To determine when and if traffic signals may be needed (warranted), traffic engineers compare existing conditions against nationally accepted minimum guidelines - often called "warrants". When these warrants are met a traffic signal may be considered for installation. There are no requirements that a signal must be installed. There are normally multiple intersections that meet warrants that compete for available funding to be considered for possible installation.
Traffic signals, like most things mechanical, will require periodic maintenance. One of the most common maintenance items is the changing of bulbs. If you observe a bulb out or what you perceive as a traffic signal malfunction please contact the city.
Timing of all traffic signals located on County State Aid Highways (CSAH) is under the jurisdiction of Washington County. If you have a timing concern for signals located on county roads, please contact Washington County at (651) 430-4300 or email Publicworks@co.washington.mn.us. To report any signals needing maintenance call (651) 714-3720 or email firstname.lastname@example.org.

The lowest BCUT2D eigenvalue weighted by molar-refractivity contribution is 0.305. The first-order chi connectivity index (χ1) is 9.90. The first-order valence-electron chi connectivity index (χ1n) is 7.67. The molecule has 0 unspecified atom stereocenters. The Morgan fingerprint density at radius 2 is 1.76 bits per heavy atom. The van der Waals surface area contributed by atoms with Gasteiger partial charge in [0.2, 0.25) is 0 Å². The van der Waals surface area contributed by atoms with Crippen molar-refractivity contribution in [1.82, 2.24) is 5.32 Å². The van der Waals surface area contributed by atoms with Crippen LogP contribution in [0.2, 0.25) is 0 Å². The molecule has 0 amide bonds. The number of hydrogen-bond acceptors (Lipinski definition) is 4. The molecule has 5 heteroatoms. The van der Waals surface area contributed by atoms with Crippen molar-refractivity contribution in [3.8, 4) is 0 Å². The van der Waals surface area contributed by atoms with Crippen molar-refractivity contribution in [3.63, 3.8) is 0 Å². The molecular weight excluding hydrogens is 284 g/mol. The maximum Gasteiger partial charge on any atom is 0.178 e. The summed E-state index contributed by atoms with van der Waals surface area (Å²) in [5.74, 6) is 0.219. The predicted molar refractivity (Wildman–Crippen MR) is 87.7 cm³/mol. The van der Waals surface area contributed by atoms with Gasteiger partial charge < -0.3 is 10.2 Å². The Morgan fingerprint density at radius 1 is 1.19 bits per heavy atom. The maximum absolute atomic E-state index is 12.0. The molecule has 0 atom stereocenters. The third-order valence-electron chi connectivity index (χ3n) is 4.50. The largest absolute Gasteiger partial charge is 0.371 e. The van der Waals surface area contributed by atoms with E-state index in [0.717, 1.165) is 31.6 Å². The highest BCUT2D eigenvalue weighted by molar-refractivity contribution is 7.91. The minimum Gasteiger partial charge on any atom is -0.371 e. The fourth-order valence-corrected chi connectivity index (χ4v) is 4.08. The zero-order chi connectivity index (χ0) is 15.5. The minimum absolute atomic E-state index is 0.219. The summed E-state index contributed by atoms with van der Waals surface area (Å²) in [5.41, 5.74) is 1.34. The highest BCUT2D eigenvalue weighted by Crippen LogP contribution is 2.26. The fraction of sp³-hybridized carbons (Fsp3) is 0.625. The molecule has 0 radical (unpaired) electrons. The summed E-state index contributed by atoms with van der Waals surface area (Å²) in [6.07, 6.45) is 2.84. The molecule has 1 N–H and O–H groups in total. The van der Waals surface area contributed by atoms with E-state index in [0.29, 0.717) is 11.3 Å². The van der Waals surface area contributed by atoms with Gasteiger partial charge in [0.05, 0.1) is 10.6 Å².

How do traffic signals work?
Traffic signals operate in a few different ways depending on location. In the City of Woodbury traffic signals usually operate in one of two ways: using vehicle detectors, usually a wire loop buried in the pavement, or via video detection, which uses cameras mounted on mast arms or signal poles. The vehicle detector loops work like a metal detector, sensing the car’s magnetism not weight. Video detection uses a camera that can recognize an approaching vehicle (Radio Drive/Lake Road and Tamarack Road/Interlachen Parkway use video detection). In both of the systems, the detectors send a signal to a computer, which then changes the light. The signals do have some fixed timings entered, such as minimum and maximum green times, yellow time, or pedestrian timing, but otherwise the signal responds to the traffic that is present. In the middle of the night, the signal might stay green for hours in the same direction if there’s no traffic.
How much do traffic signals cost?
If there aren't any road improvements needed, such as adding turn lanes, then a complete traffic signal system for a typical four-way intersection will cost about $250,000 to $300,000. When additional costs like control equipment, project inspection, and design are taken into account the cost edges closer to $300,000. There are also ongoing costs for electricity, painting, re-lamping, and other maintenance.
Will a signal make an intersection safer?